Melissa Bashardoust’s Girls Made of Snow and Glass is intriguing Snow White reboot

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Girls Made of Snow and GlassGIRLS MADE OF SNOW AND GLASS, by Melissa Bashardoust, Flatiron Books, Sept. 5, 2017, Hardcover, $18.99 (young adult)

Melissa Bashardoust’s Girls Made of Snow and Glass is a reimagining of the Snow White fairy tale that pays homage to source material but makes a mark of its own.

Girls Made of Snow and Glass features two girls — Mina and Lynet. Both lose their mothers at a young age and both are deeply connected to their fathers, but in very different ways.

At 16, Mina finds herself the outcast of her town. Her magician father is cold and calculated, creating a natural barrier from Mina and the people who live around her. And then Mina discovers the reason her own heart is silent, why she feels no love for anyone. Her heart isn’t even hers. Her father cut the original, damaged organ out and replaced it with one of glass.

Love is limiting, her father says. But beauty, true beauty like Mina’s can get her places. When the two move to Whitespring Castle, Mina heeds her father’s advice and aims high — the king. If she marries him, Mina believes she will finally know love.

Lynet is 15 and looks just like her late mother. It’s a fact she can’t escape; she looks exactly like her. There’s a good reason for that. A magician created her out of snow in the dead queen’s image, and he did it on the king’s orders. Lynet’s father expects Lynet to follow exactly in her mother’s footsteps, but just because she looks like her, doesn’t mean she wants to be the queen.

What’s the point of living up to memories of a dead queen when there’s a perfectly good one to learn from? Lynet would much rather be like her beautiful and fierce stepmother — Mina.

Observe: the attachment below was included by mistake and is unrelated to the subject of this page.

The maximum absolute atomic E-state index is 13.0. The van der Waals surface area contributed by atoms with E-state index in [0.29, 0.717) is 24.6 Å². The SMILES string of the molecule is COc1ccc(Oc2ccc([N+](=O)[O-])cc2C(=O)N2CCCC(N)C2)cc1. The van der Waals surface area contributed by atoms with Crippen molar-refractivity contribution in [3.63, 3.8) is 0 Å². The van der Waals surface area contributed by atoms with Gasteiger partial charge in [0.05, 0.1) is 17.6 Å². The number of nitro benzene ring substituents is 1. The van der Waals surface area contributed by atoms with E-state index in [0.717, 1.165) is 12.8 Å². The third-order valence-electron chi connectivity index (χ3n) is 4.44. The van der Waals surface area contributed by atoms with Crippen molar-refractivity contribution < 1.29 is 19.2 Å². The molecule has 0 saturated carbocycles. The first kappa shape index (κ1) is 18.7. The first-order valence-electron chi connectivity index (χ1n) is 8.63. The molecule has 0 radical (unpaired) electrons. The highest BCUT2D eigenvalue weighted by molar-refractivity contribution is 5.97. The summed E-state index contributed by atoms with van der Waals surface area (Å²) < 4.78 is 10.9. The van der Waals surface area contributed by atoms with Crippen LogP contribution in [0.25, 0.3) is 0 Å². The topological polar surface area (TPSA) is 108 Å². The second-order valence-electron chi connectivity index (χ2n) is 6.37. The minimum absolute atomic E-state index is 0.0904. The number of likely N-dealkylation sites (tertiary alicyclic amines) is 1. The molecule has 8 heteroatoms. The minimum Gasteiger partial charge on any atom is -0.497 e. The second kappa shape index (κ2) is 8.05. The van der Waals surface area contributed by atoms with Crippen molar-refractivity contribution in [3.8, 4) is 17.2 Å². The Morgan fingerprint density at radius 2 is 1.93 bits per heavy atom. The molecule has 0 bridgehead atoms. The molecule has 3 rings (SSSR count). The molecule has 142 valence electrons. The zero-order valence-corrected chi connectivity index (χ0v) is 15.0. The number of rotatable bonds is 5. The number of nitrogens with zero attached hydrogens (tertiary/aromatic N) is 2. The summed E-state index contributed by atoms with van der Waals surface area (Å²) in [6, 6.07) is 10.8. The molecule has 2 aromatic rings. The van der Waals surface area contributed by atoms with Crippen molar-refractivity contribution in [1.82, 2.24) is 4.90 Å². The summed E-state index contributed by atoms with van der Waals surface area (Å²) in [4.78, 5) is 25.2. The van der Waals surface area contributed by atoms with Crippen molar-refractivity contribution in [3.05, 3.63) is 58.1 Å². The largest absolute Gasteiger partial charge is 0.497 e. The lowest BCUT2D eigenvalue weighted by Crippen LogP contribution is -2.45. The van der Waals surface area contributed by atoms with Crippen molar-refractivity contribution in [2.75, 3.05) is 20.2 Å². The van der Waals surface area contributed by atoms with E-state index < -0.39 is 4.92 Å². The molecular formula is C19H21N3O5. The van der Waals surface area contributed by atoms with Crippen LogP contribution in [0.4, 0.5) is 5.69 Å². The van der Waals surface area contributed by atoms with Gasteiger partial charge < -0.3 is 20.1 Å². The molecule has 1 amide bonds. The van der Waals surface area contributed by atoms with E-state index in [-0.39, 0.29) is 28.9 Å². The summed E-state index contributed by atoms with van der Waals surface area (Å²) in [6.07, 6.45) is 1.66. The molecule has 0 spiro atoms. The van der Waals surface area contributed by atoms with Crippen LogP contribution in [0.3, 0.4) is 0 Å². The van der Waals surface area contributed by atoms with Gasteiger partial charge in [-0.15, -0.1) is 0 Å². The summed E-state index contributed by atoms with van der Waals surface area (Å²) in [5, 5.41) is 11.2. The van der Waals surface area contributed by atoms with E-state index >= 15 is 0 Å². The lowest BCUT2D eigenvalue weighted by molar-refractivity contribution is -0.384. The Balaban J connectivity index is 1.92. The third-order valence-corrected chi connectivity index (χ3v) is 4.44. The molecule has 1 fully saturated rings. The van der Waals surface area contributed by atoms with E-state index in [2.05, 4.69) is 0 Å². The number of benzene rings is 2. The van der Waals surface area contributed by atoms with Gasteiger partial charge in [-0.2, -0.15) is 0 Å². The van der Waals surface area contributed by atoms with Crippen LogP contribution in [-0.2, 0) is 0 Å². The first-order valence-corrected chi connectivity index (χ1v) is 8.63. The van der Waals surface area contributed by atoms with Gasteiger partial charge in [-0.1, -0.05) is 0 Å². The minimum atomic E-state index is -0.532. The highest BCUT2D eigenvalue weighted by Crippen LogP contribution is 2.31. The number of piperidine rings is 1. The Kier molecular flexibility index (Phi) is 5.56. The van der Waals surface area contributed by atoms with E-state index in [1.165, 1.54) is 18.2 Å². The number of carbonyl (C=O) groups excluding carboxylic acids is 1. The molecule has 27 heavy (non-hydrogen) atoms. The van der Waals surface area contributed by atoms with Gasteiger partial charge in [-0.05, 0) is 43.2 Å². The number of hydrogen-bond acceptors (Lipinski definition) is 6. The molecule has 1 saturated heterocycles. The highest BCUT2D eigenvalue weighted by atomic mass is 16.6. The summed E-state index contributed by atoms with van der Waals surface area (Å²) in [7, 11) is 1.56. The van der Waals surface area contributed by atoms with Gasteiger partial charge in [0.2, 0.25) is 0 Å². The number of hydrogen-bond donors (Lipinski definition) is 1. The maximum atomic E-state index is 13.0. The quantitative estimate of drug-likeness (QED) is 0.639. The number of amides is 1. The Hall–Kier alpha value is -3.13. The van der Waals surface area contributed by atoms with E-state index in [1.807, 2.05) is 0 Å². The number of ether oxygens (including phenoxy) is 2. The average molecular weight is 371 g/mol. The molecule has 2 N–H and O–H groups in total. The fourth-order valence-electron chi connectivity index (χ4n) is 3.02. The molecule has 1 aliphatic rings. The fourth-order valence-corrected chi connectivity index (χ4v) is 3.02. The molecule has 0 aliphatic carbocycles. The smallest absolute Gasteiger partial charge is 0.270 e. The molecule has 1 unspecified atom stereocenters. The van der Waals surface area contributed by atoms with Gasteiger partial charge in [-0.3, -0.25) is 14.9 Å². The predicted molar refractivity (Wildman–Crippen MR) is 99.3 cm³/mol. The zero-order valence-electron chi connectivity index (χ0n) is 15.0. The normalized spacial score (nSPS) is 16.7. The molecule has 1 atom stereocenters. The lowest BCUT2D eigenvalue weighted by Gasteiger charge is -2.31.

The two have a bond, an understanding that Lynet’s father can’t understand. In fact, it makes him nervous. But that doesn’t matter anyhow. Lynet is almost 16, and her father decides it’s time for her to become queen of the southern territories. The move displaces Mina and drives a wedge between daughter and stepdaughter.

Lynet can’t bear the thought of losing the only mother she’s ever known. But she never knew the anger and hatred Mina has been carrying inside. Lynet must make a choice — win back Mina or destroy her.

Girls Made of Snow and Glass has all the elements of a great fairy tale — magic, love, great quests, strange beings and characters that you want to root for. In fact, what makes Girls Made of Snow and Glass work so well is that the character of the evil stepmother is multifaceted.

The story is told through different time periods and alternating viewpoints that intersect later on. You come to realize how Mina became cold and distant, and that her apparent austerity has little to do with her glass heart. The lines between good and bad are nuanced and make for an intriguing read.

For the most part, Girls Made of Snow and Glass features strong plotting and world building. There was a part, however, about halfway though, where the pacing slows to a standstill. At this point, I almost put the book down for good. I’m glad I stuck with it because the book became much stronger later on. Tighter editing through that middle section would have made this a five-star read. Instead, it’s just a 4.

© 2017, Cracking the Cover. All rights reserved.

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About Author

Jessica Harrison is the main reviewer behind Cracking the Cover. Prior to creating Cracking the Cover, Jessica worked as the in-house book critic for the Deseret News, a daily newspaper in Salt Lake City. Jessica also worked as a copy editor and general features writer for the paper. Following that, Jessica spent two years with an international company as a social media specialist. She is currently a freelance writer/editor. She is passionate about reading and giving people the tools to make informed decisions in their own book choices.

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